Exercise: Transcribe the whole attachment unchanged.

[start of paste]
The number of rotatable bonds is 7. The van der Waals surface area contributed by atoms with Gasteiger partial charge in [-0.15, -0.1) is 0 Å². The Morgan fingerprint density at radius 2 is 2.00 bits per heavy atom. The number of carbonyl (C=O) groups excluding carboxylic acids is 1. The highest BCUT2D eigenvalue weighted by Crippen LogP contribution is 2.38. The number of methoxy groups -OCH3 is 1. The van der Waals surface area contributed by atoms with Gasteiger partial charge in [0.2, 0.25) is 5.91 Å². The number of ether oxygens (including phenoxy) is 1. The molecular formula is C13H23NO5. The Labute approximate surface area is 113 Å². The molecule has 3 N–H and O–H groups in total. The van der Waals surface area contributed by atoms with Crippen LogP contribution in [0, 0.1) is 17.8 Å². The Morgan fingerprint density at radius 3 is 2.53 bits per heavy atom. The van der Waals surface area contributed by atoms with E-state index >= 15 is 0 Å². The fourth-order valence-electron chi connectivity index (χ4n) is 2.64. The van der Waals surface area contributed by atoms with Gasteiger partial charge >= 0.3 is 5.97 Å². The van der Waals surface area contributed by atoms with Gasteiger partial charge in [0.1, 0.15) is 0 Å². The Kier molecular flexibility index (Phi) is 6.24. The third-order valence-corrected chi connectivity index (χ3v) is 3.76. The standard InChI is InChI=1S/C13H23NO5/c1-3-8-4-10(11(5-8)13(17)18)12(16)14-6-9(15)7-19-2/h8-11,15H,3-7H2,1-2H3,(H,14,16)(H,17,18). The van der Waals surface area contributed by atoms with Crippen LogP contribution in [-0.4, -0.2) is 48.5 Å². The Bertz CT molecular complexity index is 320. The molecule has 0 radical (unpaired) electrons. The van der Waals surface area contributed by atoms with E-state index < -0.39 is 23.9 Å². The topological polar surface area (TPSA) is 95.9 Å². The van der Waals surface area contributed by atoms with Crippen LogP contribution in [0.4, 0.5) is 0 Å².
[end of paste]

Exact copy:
The number of rotatable bonds is 7. The van der Waals surface area contributed by atoms with Gasteiger partial charge in [-0.15, -0.1) is 0 Å². The Morgan fingerprint density at radius 2 is 2.00 bits per heavy atom. The number of carbonyl (C=O) groups excluding carboxylic acids is 1. The highest BCUT2D eigenvalue weighted by Crippen LogP contribution is 2.38. The number of methoxy groups -OCH3 is 1. The van der Waals surface area contributed by atoms with Gasteiger partial charge in [0.2, 0.25) is 5.91 Å². The number of ether oxygens (including phenoxy) is 1. The molecular formula is C13H23NO5. The Labute approximate surface area is 113 Å². The molecule has 3 N–H and O–H groups in total. The van der Waals surface area contributed by atoms with Crippen LogP contribution in [0, 0.1) is 17.8 Å². The Morgan fingerprint density at radius 3 is 2.53 bits per heavy atom. The van der Waals surface area contributed by atoms with E-state index >= 15 is 0 Å². The fourth-order valence-electron chi connectivity index (χ4n) is 2.64. The van der Waals surface area contributed by atoms with Gasteiger partial charge >= 0.3 is 5.97 Å². The van der Waals surface area contributed by atoms with Gasteiger partial charge in [0.1, 0.15) is 0 Å². The Kier molecular flexibility index (Phi) is 6.24. The third-order valence-corrected chi connectivity index (χ3v) is 3.76. The standard InChI is InChI=1S/C13H23NO5/c1-3-8-4-10(11(5-8)13(17)18)12(16)14-6-9(15)7-19-2/h8-11,15H,3-7H2,1-2H3,(H,14,16)(H,17,18). The van der Waals surface area contributed by atoms with Crippen LogP contribution in [-0.4, -0.2) is 48.5 Å². The Bertz CT molecular complexity index is 320. The molecule has 0 radical (unpaired) electrons. The van der Waals surface area contributed by atoms with E-state index < -0.39 is 23.9 Å². The topological polar surface area (TPSA) is 95.9 Å². The van der Waals surface area contributed by atoms with Crippen LogP contribution in [0.4, 0.5) is 0 Å².